-Adapted from Smithsonian Insider
From Plant Press, Vol. 19, No. 3, July 2016.
Unless you’ve been living under a rock for the last few years, you’ve doubtless caught at least a passing reference to the plight of the beleaguered bee. Bees of all types pollinate an estimated 75 percent of our fruit, nut and vegetable crops, and they’ve been suffering population declines in recent years from a variety of suspected sources. These die-offs are a major concern to farmers and hobby beekeepers, as well as anyone who likes to eat.
Bees like food too, but a new study led by the U.S. Department of Agriculture’s Agricultural Research Service has found that recent increases in carbon dioxide emissions over the last several decades have made a key autumnal food source less nutritious than in the past. This adds one more potential factor to the cocktail of stressors making bees vulnerable to attack by pests, pathogens and pesticides.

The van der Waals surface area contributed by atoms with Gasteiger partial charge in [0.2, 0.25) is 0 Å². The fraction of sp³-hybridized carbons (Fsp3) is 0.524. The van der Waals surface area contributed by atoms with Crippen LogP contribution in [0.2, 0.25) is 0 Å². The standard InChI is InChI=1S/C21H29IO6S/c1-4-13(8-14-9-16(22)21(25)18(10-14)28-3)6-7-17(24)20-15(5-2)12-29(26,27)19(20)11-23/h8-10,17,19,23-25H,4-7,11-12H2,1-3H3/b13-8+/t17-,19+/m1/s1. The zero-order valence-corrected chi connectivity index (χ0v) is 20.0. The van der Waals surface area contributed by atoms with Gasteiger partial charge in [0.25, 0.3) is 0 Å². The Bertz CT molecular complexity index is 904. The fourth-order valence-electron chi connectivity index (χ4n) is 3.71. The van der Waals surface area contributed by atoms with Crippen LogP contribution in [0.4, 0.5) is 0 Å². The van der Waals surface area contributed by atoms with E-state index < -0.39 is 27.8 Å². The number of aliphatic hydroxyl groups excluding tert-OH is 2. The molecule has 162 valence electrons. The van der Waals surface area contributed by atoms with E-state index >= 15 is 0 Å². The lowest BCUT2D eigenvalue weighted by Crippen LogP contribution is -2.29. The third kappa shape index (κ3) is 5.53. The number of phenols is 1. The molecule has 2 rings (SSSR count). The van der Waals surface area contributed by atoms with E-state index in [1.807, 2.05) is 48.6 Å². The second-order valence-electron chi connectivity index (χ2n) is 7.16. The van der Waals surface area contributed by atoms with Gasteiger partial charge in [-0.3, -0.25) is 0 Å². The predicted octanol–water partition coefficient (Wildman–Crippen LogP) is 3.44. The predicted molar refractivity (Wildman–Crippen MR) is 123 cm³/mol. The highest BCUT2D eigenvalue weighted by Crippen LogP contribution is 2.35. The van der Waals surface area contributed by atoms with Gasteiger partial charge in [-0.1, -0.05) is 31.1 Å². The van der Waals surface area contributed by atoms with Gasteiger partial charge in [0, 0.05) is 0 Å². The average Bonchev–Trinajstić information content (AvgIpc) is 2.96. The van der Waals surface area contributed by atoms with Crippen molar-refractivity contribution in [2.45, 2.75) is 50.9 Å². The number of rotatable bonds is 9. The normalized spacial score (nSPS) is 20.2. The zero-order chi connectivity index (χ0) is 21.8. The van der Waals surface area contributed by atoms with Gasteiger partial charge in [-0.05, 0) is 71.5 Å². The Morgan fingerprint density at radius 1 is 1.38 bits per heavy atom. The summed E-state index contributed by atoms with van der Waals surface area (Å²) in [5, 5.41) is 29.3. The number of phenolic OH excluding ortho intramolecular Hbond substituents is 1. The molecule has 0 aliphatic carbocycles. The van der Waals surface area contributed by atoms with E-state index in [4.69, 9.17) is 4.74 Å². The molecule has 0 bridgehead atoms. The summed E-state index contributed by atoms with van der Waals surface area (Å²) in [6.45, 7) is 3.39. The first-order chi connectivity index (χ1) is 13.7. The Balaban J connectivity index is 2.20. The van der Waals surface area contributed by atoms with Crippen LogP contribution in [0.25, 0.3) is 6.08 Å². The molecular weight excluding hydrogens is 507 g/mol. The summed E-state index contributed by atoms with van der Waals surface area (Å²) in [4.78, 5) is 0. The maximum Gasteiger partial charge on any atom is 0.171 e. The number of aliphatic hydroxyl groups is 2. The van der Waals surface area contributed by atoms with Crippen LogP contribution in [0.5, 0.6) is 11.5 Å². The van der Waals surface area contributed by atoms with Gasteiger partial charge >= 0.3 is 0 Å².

USDA Agricultural Research Service plant physiologist Lewis Ziska, together with colleagues from Purdue University, Williams College and the Smithsonian, compared the protein content of pollen from historic specimens of Canada goldenrod (Solidago canadensis) from the U.S. National Herbarium collection at the Smithsonian’s National Museum of Natural History with pollen from field trials simulating varying levels of atmospheric carbon dioxide. They found that as CO2 levels increased, the protein content of the pollen decreased. The study was published in the journal Proceedings of the Royal Society B (283: 20160414; 2016).
Goldenrod, which blooms from July through October across most of North America, is one of the most widely available sources of pollen for late-year foraging. Though nectar is the bees’ main food source during the warmer months, bees need the fats, vitamins and minerals from pollen protein to make it through the winter. Because they only store small amounts of it, fluctuations in the amount or quality of the pollen itself can directly affect bee health.